Sunday, October 16, 2016

Long time no see

Wow has it been five years since I've touched this blog. That's kind of scary.

Recently a friend reached out to me asking if I had any guitar stuff I would donate to a community music project he works at. It's pretty obvious that given I've barely touched my guitars in the last 3-5 years that I don't need all of them. So I thought what the hell I'd dig him something out to have.

It's at this point that I had to make a choice and that became kind of hard.

I suffer from collecting mania, which is why I've quite a few guitars, and the flipside of this is you don't want to get rid of them. I had a few project guitars left unfinished but putting one back together would delay my having something for him massively.

Finally I've settled on this 70s Columbus 'lawsuit era' Les Paul copy. It's the exact same model as the first guitar I ever owned, although the actual first guitar was sold off years ago so this holds no real attachment for me. I bought it in a fit of nostalgia cleaned it up slightly then did little with it.

Better examples of these Japanese copies are slowly morphing from 'firewood' to 'collectible' but this isn't the latter. With a plywood body and numerous finish chips and scrapes it's just old.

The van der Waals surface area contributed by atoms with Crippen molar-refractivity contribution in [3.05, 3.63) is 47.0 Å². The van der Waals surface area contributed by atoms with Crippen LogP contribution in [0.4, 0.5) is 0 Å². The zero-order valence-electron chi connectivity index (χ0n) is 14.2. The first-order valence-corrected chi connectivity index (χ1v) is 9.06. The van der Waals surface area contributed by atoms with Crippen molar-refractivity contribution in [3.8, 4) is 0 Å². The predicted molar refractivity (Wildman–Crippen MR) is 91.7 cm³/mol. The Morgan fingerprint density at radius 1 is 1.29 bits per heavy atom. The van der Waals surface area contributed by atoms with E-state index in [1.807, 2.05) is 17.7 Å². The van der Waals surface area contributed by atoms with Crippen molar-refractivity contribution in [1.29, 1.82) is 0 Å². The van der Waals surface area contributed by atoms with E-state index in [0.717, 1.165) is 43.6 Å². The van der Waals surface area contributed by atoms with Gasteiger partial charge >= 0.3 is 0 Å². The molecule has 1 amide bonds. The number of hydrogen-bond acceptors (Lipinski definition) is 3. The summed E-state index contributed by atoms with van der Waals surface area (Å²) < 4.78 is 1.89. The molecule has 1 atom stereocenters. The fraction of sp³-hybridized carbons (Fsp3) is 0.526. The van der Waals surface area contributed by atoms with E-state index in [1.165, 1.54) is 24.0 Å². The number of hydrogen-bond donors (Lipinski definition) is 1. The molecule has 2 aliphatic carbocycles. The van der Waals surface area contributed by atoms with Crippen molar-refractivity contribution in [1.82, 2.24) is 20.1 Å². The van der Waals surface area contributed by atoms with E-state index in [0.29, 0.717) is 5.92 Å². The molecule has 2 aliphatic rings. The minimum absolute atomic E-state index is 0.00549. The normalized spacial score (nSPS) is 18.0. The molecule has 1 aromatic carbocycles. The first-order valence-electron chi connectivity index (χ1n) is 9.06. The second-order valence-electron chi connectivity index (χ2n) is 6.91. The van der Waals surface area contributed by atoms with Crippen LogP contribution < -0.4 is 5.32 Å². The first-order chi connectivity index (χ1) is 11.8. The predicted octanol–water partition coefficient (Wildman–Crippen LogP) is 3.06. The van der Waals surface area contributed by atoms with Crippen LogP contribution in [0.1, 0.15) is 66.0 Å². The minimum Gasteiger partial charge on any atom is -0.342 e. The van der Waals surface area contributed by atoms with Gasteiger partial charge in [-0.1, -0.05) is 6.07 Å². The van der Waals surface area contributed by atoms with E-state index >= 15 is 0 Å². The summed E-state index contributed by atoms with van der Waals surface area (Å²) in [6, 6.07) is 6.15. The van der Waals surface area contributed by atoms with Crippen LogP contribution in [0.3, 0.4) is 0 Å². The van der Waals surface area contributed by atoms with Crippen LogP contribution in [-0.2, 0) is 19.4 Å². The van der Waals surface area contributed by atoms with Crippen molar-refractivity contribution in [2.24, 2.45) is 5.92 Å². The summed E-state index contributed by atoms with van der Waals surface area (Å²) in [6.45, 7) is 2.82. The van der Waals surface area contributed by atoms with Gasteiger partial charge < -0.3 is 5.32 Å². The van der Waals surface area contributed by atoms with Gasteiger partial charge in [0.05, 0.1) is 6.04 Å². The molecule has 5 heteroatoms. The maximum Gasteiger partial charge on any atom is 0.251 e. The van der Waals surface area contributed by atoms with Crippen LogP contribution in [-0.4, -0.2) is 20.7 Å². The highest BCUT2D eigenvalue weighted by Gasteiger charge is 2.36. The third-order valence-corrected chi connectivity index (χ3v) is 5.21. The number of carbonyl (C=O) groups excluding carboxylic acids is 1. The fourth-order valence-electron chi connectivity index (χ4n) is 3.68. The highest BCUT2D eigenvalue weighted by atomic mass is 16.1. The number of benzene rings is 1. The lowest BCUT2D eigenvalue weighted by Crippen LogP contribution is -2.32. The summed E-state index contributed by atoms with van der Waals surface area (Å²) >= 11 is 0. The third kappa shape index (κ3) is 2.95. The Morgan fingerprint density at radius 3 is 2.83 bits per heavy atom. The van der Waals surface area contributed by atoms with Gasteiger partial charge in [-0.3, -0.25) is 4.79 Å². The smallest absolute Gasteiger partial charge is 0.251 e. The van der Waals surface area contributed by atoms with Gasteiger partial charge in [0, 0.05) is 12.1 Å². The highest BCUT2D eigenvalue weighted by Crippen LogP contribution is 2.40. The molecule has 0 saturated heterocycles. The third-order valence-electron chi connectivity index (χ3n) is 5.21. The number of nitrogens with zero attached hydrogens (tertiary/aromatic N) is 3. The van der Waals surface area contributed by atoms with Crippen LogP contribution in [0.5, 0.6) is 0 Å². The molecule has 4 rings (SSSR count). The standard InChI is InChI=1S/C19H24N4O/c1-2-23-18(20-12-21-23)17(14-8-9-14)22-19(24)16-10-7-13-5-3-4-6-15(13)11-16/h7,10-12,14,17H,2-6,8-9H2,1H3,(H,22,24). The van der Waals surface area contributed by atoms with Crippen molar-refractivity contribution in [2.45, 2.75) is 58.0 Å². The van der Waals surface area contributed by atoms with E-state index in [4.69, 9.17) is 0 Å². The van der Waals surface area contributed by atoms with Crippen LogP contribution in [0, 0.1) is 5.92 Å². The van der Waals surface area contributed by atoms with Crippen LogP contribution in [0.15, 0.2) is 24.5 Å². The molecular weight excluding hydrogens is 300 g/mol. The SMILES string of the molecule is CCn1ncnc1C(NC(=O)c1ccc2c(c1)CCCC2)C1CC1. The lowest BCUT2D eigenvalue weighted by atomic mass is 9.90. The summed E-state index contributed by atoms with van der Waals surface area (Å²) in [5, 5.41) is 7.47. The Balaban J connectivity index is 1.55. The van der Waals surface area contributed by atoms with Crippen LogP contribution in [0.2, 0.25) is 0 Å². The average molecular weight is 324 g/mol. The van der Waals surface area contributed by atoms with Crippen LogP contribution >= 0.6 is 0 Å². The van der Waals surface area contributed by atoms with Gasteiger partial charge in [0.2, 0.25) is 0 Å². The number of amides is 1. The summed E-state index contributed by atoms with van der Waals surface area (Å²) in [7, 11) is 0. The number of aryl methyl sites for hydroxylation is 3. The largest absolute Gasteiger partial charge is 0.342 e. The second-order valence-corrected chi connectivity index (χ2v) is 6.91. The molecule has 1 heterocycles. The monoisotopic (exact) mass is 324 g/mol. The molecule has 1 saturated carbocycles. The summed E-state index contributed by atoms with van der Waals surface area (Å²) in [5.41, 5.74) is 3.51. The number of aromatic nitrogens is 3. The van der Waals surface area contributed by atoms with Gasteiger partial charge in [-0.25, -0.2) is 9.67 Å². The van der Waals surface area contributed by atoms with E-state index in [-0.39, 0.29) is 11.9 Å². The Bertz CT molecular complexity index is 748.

Nonetheless it plays pleasantly and nobody will miss it if it gets trashed so it's a good donor instrument.

One thing that does suck about it however is the pickups. Unlike the better copies this has quite basic single coils stuck on a humbucker baseplate and fitted with a cover under which it's 50% air. There's no vintage mojo, just cheap old pickups that sound grotty especially once you up the gain.

From my guitar modding days I've got a ton of pickups sitting in boxes including some taken from an Indie Les Paul so I've quickly swapped these over this evening. Indie fitted quite decent Korean made hardware and these Alnico magnet medium output pickups have transformed the old Columbus. The pots are still scratchy but it's 40 years old, what do you expect. If I thought I could get the original witch-hat knobs off without breaking them I'd swap them too.

There may be the odd bit of guitar fettling in the near future, I can hear those unfinished projects calling to me.

Wednesday, November 30, 2011

Kinda shameful Mr Juszkiewicz

Here it is, the aforementioned shonky Gibson gig bag. This really is a shameful piece of tat, the only one I have worse than this is a black vinyl thing from the 80s that came with something I bought.

I know that SG studios are cheap but they'd be better not giving you anything in my opinion.

It's a real contrast with the Gibson hard cases which are pretty nice. I've noticed that it's been two months since I updated my blog and that's because I've just been too busy to mess around with guitars. I've been stretching my playing a bit but not messing about with them. Now we're in the rundown to Christmas things will be quieter for me and I may actually get to do some fiddling.

Sunday, October 30, 2011

Gibson #3 - SG Raw Power